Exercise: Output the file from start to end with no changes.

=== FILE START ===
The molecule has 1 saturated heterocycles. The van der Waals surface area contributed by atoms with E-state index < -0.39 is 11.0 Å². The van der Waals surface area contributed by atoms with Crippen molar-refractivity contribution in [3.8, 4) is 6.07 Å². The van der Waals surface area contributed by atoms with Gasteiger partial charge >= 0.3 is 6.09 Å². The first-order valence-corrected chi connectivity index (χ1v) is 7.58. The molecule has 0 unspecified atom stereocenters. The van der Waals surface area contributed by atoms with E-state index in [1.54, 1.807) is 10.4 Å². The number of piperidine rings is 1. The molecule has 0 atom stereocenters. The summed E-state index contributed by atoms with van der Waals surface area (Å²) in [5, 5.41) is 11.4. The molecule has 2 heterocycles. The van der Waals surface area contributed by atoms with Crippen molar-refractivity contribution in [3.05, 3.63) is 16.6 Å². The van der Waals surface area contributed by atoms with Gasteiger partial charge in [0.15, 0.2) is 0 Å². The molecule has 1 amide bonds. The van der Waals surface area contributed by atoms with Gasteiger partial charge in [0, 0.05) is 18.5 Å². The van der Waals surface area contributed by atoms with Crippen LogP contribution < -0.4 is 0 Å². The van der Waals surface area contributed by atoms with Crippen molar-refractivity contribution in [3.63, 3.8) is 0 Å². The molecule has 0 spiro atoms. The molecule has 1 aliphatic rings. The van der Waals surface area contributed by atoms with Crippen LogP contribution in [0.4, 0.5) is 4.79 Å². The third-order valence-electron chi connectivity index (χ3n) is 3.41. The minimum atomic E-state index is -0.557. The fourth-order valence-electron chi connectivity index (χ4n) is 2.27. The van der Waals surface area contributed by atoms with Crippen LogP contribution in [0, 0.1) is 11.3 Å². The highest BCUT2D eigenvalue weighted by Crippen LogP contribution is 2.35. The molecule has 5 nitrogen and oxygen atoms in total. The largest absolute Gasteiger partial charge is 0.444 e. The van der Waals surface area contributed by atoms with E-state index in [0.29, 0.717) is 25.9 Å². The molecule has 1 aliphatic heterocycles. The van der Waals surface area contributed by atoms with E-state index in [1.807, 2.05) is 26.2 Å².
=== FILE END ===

The molecule has 1 saturated heterocycles. The van der Waals surface area contributed by atoms with E-state index < -0.39 is 11.0 Å². The van der Waals surface area contributed by atoms with Crippen molar-refractivity contribution in [3.8, 4) is 6.07 Å². The van der Waals surface area contributed by atoms with Gasteiger partial charge >= 0.3 is 6.09 Å². The first-order valence-corrected chi connectivity index (χ1v) is 7.58. The molecule has 0 unspecified atom stereocenters. The van der Waals surface area contributed by atoms with E-state index in [1.54, 1.807) is 10.4 Å². The number of piperidine rings is 1. The molecule has 0 atom stereocenters. The summed E-state index contributed by atoms with van der Waals surface area (Å²) in [5, 5.41) is 11.4. The molecule has 2 heterocycles. The van der Waals surface area contributed by atoms with Crippen molar-refractivity contribution in [3.05, 3.63) is 16.6 Å². The van der Waals surface area contributed by atoms with Gasteiger partial charge in [0.15, 0.2) is 0 Å². The molecule has 1 amide bonds. The van der Waals surface area contributed by atoms with Gasteiger partial charge in [0, 0.05) is 18.5 Å². The van der Waals surface area contributed by atoms with Crippen LogP contribution < -0.4 is 0 Å². The van der Waals surface area contributed by atoms with Crippen molar-refractivity contribution in [3.63, 3.8) is 0 Å². The molecule has 0 spiro atoms. The molecule has 1 aliphatic rings. The van der Waals surface area contributed by atoms with Crippen LogP contribution in [0.4, 0.5) is 4.79 Å². The third-order valence-electron chi connectivity index (χ3n) is 3.41. The minimum atomic E-state index is -0.557. The fourth-order valence-electron chi connectivity index (χ4n) is 2.27. The van der Waals surface area contributed by atoms with Crippen LogP contribution in [0, 0.1) is 11.3 Å². The highest BCUT2D eigenvalue weighted by Crippen LogP contribution is 2.35. The molecule has 5 nitrogen and oxygen atoms in total. The largest absolute Gasteiger partial charge is 0.444 e. The van der Waals surface area contributed by atoms with E-state index in [0.29, 0.717) is 25.9 Å². The molecule has 1 aliphatic heterocycles. The van der Waals surface area contributed by atoms with E-state index in [1.807, 2.05) is 26.2 Å².